Libraries–the brick-and-mortar institutions that amass book and periodical collections, not software modules, that is–get taken for granted in the Internet age. They have to manage vast arrays of information and lend them out to patrons for free, but they often have to do so with shoestring budgets. Academic institutional libraries may fare better than public libraries, but both have to be cost-conscious customers when it comes to the technical infrastructure that catalogs their collections, manages circulation, and enables staff and the public to search the archives. Not surprisingly, although there are proprietary products available, open source software plays a big role in library management.
In decades past, library collections were indexed on paper card catalogs and books sorted on shelf with Dewey Decimal System numbers affixed to the spine. These days, it is more common to see the books bar-coded, and the card catalog replaced with thin client computer terminals. The front-end used on these terminals is the Online Public Access Catalog (OPAC), and it connects to a database server that typically also ties in to back-end library functions such as circulation tracking and new material acquisition. Collectively, such a system is known as an integrated library system (ILS).
The oldest open source ILS is Koha, which was first developed for public libraries in New Zealand. The Koha back-end is written in Perl, uses the MySQL database, and runs on the Apache Web server. The front-ends are Web-based and accessible on any well-supported browser. Koha supports full-featured catalog management, incorporating the industry-standard MARC formats and the Library of Congress’ z39.50, and can manage digital collections in the same database as printed material. It manages periodicals, circulation tracking, and acquisition, and can use email and RSS notification, is multi-lingual, and includes a Web-based OPAC.
Koha is designed to be scalable to libraries of different sizes, from small private collections to large, geographically-remote library systems with multiple branch locations. The Koha project site does not track a complete list of Koha installations, but notes that there are at least 1000 sites known to be using the code–many in the United States, but on at least three other continents as well.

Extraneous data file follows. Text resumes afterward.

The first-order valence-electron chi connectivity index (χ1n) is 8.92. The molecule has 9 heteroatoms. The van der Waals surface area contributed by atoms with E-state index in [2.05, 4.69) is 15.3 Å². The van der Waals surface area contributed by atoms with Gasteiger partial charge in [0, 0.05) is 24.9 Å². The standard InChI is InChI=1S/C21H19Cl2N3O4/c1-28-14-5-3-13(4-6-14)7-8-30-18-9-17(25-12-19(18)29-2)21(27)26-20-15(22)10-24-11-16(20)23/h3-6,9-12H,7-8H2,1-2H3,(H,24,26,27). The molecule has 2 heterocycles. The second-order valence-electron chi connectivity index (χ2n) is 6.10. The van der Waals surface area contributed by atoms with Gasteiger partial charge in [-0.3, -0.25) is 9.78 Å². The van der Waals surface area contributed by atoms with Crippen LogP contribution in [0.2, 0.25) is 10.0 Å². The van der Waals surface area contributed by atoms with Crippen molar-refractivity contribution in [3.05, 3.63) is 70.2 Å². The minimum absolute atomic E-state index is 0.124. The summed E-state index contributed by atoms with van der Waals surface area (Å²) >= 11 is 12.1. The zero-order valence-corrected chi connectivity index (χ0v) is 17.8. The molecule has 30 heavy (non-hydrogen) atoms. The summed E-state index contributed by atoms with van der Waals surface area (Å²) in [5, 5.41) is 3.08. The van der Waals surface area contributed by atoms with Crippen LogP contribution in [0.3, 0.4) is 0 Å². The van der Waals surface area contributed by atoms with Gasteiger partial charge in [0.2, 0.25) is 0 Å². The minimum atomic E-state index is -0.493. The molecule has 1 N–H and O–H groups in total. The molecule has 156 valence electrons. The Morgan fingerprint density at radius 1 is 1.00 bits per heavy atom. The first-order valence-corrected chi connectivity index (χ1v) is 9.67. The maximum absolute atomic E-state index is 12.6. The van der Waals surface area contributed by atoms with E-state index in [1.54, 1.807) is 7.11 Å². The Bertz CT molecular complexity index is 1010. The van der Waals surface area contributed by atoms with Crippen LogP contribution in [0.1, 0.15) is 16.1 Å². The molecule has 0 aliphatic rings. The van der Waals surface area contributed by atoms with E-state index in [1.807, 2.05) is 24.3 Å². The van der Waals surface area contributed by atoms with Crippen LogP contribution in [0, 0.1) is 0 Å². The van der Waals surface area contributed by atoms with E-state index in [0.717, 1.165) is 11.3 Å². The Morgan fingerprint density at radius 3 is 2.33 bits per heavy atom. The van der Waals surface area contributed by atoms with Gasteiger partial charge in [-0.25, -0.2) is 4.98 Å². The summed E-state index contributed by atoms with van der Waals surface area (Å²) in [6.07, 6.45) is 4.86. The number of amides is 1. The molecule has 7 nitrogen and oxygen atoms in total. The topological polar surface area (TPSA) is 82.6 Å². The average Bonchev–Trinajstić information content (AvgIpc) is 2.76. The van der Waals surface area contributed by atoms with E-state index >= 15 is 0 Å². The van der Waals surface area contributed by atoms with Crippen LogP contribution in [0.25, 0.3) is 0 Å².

The Evergreen project says that its system differs from other open source offerings in that it is designed from the ground-up to serve large, multi-site consortia that may differ in policy from site to site. Thus, the database is designed to handle large transaction volume, the organization hierarchy is flexible, and the permissions system is fine-grained to allow for customization. The project maintains a list of Evergreen deployments, which includes several regional library consortia in the United States and Canada.
Other ILS and OPAC Projects
Koha and Evergreen have the most deployed ILS systems, but there are several other notable open source projects in this space, each with its own approach to the problem. Emilda, NewGenLib, PhpMyBibli, and OpenBiblio are all full-fledged ILSes, complete with OPACs, cataloging and circulation. Smaller projects such as these offer potential users a trade off: they may not have as large a user base to turn to with questions, and it may be harder to find a consulting firm to provide a support contract, but they may be easier to install and better suited to a smaller or single-site deployment. Of this set, NewGenLib is the newest entrant, having been turned from a commercial product to and open source project in 2008. Another project worth watching is the Open Library Environment, which is still in pre-release development, but is backed by a substantial grant from the Mellon Foundation.